"Nyet!" he said. "Russians have the freedom to think because they have volya. When you are in a democracy, you cannot think. But when you have volya, that means you can decide your fate yourself, and decide whether to obey or not obey. In a democracy, you must obey!" He laughed. "Russia has many secrets!"
In the glare of his brilliant smile, I tried to think of a response.
"He's deep in thought!" he cried out. "Doctorate! Dissertation! He'll go back to America and write a dissertation about me!" He laughed. I felt that he had perceived something absurd in me from the moment I told him I was studying Russian literature in America. He knew and didn't care that I was comparing him to characters from Dostoevsky and Lermontov. "You should go write about me! Americans need to learn what is volya!"
"But I thought Americans could never have volya?"
"Yes. In America there will never be a revolution. Because the people are in debt!"
I got defensive. "And in Russia, the people are afraid to talk, afraid to think!"
"No!" he said. "Russians are not afraid. They are careful. We have saved ourselves once or twice being careful – many times in defense!"
"It is a shame," he continued, "that you don't speak better Russian. Then we could really talk about these things!"
"And it's a shame," I responded, "that you don't speak any English!"
He laughed, it seemed, at my ignorance. "The English language doesn't have the ability to talk about these things. The English language...."
Fed up, I lay back down. He stood and laughed. "I tired out the American!" He returned to his bed, directly beneath me, his smell filling the room.
He had stood up again and was waving his fingers in my face. The short summer night was now underway, and I wanted to sleep. "American! In America, do you have the right to take your own life?"
"I don't think so, but it doesn't really make a difference, does it? Do you have that right in Russia?"
"In Russia, we have volya!" he said. "The Russian decides every day whether to kill himself. And in Russia, whenever someone dies, it is because he chose death!"
We tried to talk about rights, but it was difficult. I decided to venture a new topic. "Are you a poet, Aleksandr Ivanovich?"
"Yes – but I compose in my head – I never write – because I have volya!" Our conversation went on for nearly 6 hours. He started explaining to me something about how his brain worked in zig-zags, that the lines of his brain weren't rational. We spoke about Bush and Putin, and he told me that a Russian leader is like the energy vacuum in the middle of a wire. But he always returned to volya. Eventually I told him that I was still unsure about the concept.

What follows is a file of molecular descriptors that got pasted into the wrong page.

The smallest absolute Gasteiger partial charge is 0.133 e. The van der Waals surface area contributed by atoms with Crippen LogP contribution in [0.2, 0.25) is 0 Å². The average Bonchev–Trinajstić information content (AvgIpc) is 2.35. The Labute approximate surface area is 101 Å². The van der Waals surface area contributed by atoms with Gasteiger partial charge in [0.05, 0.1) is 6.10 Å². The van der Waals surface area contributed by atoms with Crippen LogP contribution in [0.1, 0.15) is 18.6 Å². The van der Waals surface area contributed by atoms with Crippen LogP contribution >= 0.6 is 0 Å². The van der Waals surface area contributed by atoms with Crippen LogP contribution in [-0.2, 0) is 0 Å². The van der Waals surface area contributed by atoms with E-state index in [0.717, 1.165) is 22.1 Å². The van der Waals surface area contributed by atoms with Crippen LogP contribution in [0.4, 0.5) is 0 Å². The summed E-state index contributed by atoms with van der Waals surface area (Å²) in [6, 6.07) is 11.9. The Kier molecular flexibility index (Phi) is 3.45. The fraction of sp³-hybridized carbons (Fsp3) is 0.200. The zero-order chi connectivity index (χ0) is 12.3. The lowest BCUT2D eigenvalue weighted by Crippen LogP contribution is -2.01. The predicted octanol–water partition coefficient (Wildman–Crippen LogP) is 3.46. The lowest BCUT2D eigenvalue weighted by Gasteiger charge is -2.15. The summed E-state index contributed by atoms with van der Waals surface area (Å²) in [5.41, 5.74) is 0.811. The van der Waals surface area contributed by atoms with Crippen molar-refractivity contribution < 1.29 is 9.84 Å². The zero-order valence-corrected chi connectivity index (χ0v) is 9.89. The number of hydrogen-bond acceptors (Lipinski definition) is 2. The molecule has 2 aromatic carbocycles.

"Of course you don't understand! You're American! In the West, in Europe, in America, you said that people don't have the right to take their own lives. And what svoboda is that? Every day I get to decide whether I will live. That is volya. And so I am glad I don't live in a democracy because then I don't worry about svoboda – because in free countries, the people are slaves!" He laughed. "Svoboda imprisons the soul."
"I think that the country with the most svoboda is where the soul can be most free."
"Americans don't know what is the soul! How can the soul be free if it's in debt?"
"I'm not in debt."
"But you're American."
"But if I'm in Russia, I still don't have volya?"
"You may have volya if you listen to me and become Russian. But now you are here, you have neither svoboda nor volya! You are a very poor man," he said, "until you stop being afraid of death."
"Until you stop being afraid of your government!"
"Fear of death is worse!"
"I thought you said Russians weren't afraid, they were just careful."
"Yes, I am careful. But I myself decide to be careful!"
"How do you know that it's your own decision to be careful?"
"Because I have volya!"
Well, I thought, it is true that Americans talk less about their souls than do Russians – though I wanted to argue with him that there was a real impulsive American soul. I wasn't sure, anyway, what the soul had to do with credit card debt. Our conversation had exhausted itself. I wondered whether this was a man who truly stood on the precipice of life and death, whose detachment from life made him a semi-fictional reality; or was he a fool whose thoughts centered, week after week, on one or two incoherent ideas that he'd picked up somewhere and badly misunderstood? Aleksandr Ivanovich lay down on his bed, but in a moment later had jumped up with again.
"If your Belarusian friend leaves you..." he spoke slowly, cunningly, unable to hide his exuberance, till he cheerfully broke out, "no problem! We'll find you a Mongolian!" And he laughed for a long, long time.
I woke up the next morning, disquieted by a night of dreams haunted by the spectre of volya. The old man, who evoked, most essentially, an indefatigable life-joy, was already chattering away, entertaining my friend with stories from his sailor youth. We were in the suburbs of Tallinn. As the train pulled in to the station, my friend and I started gathering our things, sorting out our linens, discussing logistics, and before we knew it, without a goodbye to placate our restless American souls, Aleksandr Ivanovich had disappeared.